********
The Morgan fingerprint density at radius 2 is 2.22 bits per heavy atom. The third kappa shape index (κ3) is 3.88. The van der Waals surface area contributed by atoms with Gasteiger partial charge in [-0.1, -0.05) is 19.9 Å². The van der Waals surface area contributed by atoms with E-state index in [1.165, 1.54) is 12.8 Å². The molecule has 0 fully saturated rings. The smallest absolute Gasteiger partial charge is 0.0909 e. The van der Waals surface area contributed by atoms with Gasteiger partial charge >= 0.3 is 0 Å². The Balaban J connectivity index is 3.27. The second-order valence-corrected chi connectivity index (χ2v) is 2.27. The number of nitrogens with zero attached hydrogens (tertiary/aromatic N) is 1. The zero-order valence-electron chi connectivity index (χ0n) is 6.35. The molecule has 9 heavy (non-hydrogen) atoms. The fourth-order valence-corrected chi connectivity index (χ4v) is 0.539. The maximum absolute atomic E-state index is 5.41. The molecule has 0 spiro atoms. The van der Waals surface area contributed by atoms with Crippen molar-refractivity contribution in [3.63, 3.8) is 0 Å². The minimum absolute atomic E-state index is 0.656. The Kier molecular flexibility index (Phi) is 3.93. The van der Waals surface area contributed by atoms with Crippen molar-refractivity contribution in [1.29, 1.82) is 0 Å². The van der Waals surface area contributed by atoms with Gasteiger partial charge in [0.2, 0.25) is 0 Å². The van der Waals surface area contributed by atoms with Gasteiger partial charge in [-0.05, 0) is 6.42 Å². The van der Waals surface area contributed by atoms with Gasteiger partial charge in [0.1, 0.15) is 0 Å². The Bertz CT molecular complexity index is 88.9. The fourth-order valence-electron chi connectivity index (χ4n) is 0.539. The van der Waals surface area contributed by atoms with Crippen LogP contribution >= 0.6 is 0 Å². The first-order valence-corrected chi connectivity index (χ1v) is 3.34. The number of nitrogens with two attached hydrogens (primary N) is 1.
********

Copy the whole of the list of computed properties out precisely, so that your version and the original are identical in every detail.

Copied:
The Morgan fingerprint density at radius 2 is 2.22 bits per heavy atom. The third kappa shape index (κ3) is 3.88. The van der Waals surface area contributed by atoms with Gasteiger partial charge in [-0.1, -0.05) is 19.9 Å². The van der Waals surface area contributed by atoms with E-state index in [1.165, 1.54) is 12.8 Å². The molecule has 0 fully saturated rings. The smallest absolute Gasteiger partial charge is 0.0909 e. The van der Waals surface area contributed by atoms with Gasteiger partial charge >= 0.3 is 0 Å². The Balaban J connectivity index is 3.27. The second-order valence-corrected chi connectivity index (χ2v) is 2.27. The number of nitrogens with zero attached hydrogens (tertiary/aromatic N) is 1. The zero-order valence-electron chi connectivity index (χ0n) is 6.35. The molecule has 9 heavy (non-hydrogen) atoms. The fourth-order valence-corrected chi connectivity index (χ4v) is 0.539. The maximum absolute atomic E-state index is 5.41. The molecule has 0 spiro atoms. The van der Waals surface area contributed by atoms with Crippen molar-refractivity contribution in [3.63, 3.8) is 0 Å². The minimum absolute atomic E-state index is 0.656. The Kier molecular flexibility index (Phi) is 3.93. The van der Waals surface area contributed by atoms with Crippen molar-refractivity contribution in [1.29, 1.82) is 0 Å². The van der Waals surface area contributed by atoms with Gasteiger partial charge in [0.2, 0.25) is 0 Å². The van der Waals surface area contributed by atoms with Gasteiger partial charge in [-0.05, 0) is 6.42 Å². The van der Waals surface area contributed by atoms with Gasteiger partial charge in [0.1, 0.15) is 0 Å². The Bertz CT molecular complexity index is 88.9. The fourth-order valence-electron chi connectivity index (χ4n) is 0.539. The van der Waals surface area contributed by atoms with Crippen LogP contribution >= 0.6 is 0 Å². The first-order valence-corrected chi connectivity index (χ1v) is 3.34. The number of nitrogens with two attached hydrogens (primary N) is 1.